The mysterious Paciano Rizal (1851-1930) was the second of eleven in the Rizal/Mercado brood. He was a disciple of the controversial and martyred priest, Fr. José Burgos. It was from Paciano who Rizal imbibed much of the martyred priest’s nationalist/secularist ideals.
It was Paciano who, in a way, “recruited” his younger brother into joining Masonry by secretly sending the latter to Europe (without their parents’ knowledge!). Although not much has been written about Paciano’s association with The Craft, it should be carefully noted that Paciano worked with Fr. Burgos in the Comité de Reformadores, an organization which had many Masons in its roster (it should come as a surprise as to why Fr. Burgos, a Catholic priest, worked with such a committee at all). The said organization was also backed up by the liberal Governor-General Carlos María dela Torre, himself a high-ranking Mason.
It is therefore safe to conclude (as concluded by many other scholars) that Rizal’s early notions of liberal-mindedness was from his Cuya Paciano. Paciano was Rizal’s first “bridge” to the liberal tumult of 1872.
After Rizal’s execution, it was written that Paciano escaped to Cavite to join the rebellion against Spain. Many historians even wrote that he reached the rank of a general and saw action in Santa Cruz, La Laguna. Later, during the American invasion, he was captured somewhere in the province. Subsequently, after American subjugation, he lived a life of peace in his modest Los Baños enclave.
Paciano Rizal Shrine. This is where Paciano lived his last years. The house was designed by renowned architect Andrés de Luna, the son of painter Juan Luna.
This is where Paciano is buried. The remains of his sisters Trinidad and Josefa were also transferred here a few decades ago.
Descendants of Paciano Rizal.
The Rizal family tree.
The house/shrine's floor plan. This house used to be a nipa hut.
A bust of Paciano.
Iglesia de Inmaculada Concepción
It is sad that this centuries-old church no longer bear its original features because it was bombed beyond recognition by the Americans’ careless and almost useless carpet bombing in the area during World War II. Although there were indeed Japanese soldiers that had to be annihilated, it was not really necessary to bomb churches. Such frenzy in bombing various churches in the country —from Intramuros to Antipolo to Los Baños— leads a critically thinking mind to suspect that there could have been (and must have been) a hidden agenda, and that the so-called “liberation” of the Philippines from the Japanese Imperial Army is only part of a veiled attempt (and a good excuse) to destroy the Filipino identity. Collateral damage, so to speak. But that’s for another blogpost.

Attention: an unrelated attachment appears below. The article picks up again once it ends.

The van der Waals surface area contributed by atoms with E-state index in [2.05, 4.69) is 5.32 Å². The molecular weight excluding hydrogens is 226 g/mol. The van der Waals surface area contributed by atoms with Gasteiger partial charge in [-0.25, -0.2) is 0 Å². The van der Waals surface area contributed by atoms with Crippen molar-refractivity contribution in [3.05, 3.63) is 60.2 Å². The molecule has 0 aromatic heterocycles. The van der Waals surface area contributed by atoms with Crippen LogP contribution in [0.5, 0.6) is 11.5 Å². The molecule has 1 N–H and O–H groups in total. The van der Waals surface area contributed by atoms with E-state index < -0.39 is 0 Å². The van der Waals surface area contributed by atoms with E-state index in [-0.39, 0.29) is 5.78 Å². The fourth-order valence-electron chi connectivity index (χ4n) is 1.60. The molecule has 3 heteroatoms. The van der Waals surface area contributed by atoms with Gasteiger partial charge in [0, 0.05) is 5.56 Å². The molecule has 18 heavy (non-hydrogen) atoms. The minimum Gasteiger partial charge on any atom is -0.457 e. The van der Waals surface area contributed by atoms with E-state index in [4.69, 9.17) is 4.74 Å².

The previous war also explains why only a few Filipino houses (bahay na bató) are left in Los Baños.
The church of Our Lady of the Immaculate Conception no longer carries the sterling qualities and architecture that is known of Filipino churches during the Spanish period. However, despite its small size and the apparent lack of expected Filipino architectural aesthetics, its modernity —most especially its interiors— still hold a distinctive flavor which could not be compared to churches found in other countries. It still is Filipino. Also, it has a “mini cupola” situated right above the retablo, something rarely seen in both old and modern churches.
Iglesia de Inmaculada Concepción.
Liceo de Los Baños stands right in front of the church and is actually within church vicinity.
Come, let us adore Him!
View of Laguna de Bay from up the church tower.
The steel steps towards the bell tower are so wide apart from each other. And it's a dizzying sight looking down. Good thing I didn't tag my daughter along.
A view of the town and Monte de Maquiling from the church tower.
Liceo de Los Baños and Laguna de Bay from up above the church tower.
Nope, these two bells aren't from the Spanish times.
Upon descending the church tower, I was able to see the old Spanish-era bells; they were right below the steel stairway, cobwebbed and all.
The words Nuestra Señora de Aguas Santa de Maynit are inscribed onto one of the bells. It refers to the Virgin who is the patroness of this town. Maynit was the old name of Los Baños. Maynit means hot, pertaining to the town's numerous hot springs. I could not make anything out of the year due to heavy rust.
The bells beneath the steel steps.
A list of the church's early donors solicited by Doña Sofía M. Villegas.
Although it was bombed during the last war and has been disfigured beyond original recognition, this church still stands proudly today.
Thankfully, Los Baños still has the rural flavor that many aficionados of things pastoral will surely love. It can be said that Los Baños is the divisoria of La Laguna’s urban and rural side: the towns north of it are fast beoming clones of Metro Manila; the towns to its south remain rustic. Los Baños features both. Truly, Los Baños is an odd mix of old and new, of faith and anti-faith, of religion and science, of arts and commercialism, of rural and urban. But above all, Los Baños’ propensity for being a haven of some of the country’s most diverse flora and fauna is one treasure that it has to protect, conserve, and respect not only for the sake of eco-tourism and nature itself but also for the sake of future Los Bañenses.